Fence post gravel or cement Indiana Sandy soil

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  #1  
Old 08-04-08, 07:13 AM
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Fence post gravel or cement Indiana Sandy soil

The house is close to Lake Michigan, so the soil is sandy.

I am looking to install a 6 foot picket fence on the front of the property.

I am planning on doing this all my self.

I will have a powered post hole digger.

I am not sure what to put in the post holes. I have looked this up online and have seen conflicting methods.
Cement causes rot problems?
Gravel works fine?
Soil is not strong enough?

Any suggestions?
 
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Old 08-06-08, 04:16 PM
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I don't know how it is in Indiana but if it's as sandy as you say it is, then I would use the cement.
 
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Old 08-11-08, 04:00 AM
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What about in regular/ moist topsoil/clay? Middle IL. Use gravel and no cement for the wooden 4x4 posts?
 
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Old 08-31-08, 06:20 PM
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I just put up a fence in central PA. The soil was somewhat clay about 10" down or so. I dug the holes w/ an easy auger!! SAVED HOURS!! I painted the bottom 30 inches of my 4x4 posts with roofing tar to help slow down/prevent rot and put cement in the holes. Only filled them about 3/4 full. Worked great. I had 30 holes to do. I also toyed w/ the idea to put some gravel in the bottom of the hole for drainage but no matter what you do moisture is going to get to the post. If you do everything to prevent rot on the post that is buried, the post will just rot right where it comes out of the soil. Good Luck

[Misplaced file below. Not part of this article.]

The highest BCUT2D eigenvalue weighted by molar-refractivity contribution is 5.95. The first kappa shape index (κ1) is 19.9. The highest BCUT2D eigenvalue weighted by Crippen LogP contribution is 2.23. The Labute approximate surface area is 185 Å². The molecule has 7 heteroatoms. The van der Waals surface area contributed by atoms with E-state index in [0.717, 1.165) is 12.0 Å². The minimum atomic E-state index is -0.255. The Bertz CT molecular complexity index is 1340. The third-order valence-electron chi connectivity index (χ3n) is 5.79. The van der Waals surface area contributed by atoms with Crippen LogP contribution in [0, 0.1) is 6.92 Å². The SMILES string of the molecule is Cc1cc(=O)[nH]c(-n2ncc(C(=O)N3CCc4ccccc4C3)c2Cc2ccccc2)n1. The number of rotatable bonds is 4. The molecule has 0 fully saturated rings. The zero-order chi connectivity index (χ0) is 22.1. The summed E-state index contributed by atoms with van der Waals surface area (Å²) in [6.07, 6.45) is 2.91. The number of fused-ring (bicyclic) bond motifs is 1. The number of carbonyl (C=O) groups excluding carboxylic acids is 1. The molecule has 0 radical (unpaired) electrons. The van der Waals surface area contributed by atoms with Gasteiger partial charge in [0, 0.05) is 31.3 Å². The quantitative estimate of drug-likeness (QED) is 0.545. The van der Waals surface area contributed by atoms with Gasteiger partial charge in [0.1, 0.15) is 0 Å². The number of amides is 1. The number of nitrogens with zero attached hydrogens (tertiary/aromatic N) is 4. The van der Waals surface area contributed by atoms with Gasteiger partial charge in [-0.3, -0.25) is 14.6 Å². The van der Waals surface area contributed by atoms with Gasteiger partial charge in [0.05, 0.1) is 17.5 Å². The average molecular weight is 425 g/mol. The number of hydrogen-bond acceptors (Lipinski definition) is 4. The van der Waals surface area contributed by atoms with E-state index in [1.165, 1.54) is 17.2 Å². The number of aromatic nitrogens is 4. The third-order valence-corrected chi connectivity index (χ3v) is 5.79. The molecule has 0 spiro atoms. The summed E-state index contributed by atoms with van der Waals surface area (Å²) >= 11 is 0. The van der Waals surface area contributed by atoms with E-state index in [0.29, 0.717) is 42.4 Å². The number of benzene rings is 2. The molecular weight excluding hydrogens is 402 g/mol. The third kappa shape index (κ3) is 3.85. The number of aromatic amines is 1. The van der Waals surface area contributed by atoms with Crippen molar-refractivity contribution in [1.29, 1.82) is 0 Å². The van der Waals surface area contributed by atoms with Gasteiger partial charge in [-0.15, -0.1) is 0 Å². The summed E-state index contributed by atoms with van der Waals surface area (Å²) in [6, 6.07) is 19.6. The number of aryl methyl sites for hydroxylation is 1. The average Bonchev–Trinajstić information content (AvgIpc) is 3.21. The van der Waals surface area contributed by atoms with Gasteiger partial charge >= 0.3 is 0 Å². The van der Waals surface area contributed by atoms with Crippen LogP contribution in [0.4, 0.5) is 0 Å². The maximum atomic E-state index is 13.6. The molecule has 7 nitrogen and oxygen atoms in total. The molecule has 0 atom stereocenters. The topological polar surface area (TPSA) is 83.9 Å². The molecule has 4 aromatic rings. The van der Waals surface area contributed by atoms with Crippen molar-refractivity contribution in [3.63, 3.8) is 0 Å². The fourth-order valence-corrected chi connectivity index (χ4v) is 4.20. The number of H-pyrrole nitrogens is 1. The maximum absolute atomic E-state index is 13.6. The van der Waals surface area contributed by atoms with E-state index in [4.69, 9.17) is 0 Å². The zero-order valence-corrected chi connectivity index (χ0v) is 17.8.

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Old 09-16-08, 04:41 AM
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Smile fence post

no doubt with this one, i recently carriedout the same job, concrete is definately the material to use, you can now get rapid drying concrete, the recommended depth of the post hole is 1/4 of the length of the post. good luck, from england.

p.s i live on the west coast of uk, the ground is very sandy, defo, concrete.
 

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Old 09-22-08, 11:02 PM
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If the soil is sandy in your area you will not need an auger to dig the holes. Using one may assist in digging, but it may also make the holes reamed out larger than neccesary for a post. If using cement, which I would reccomend, having larger holes will result in a lot more cement use and double the tamping area.
Lake Michigan will as you know have frost in the winter months.. This may cause the posts to heave up. I would suggest using the gravel base in addition to the cement.
The suggested use of tar at the base is an old time method.... envoirmentally it is not the best thing to do... But tar does manage to resist rot on wood posts in wet areas.

Good Luck
 
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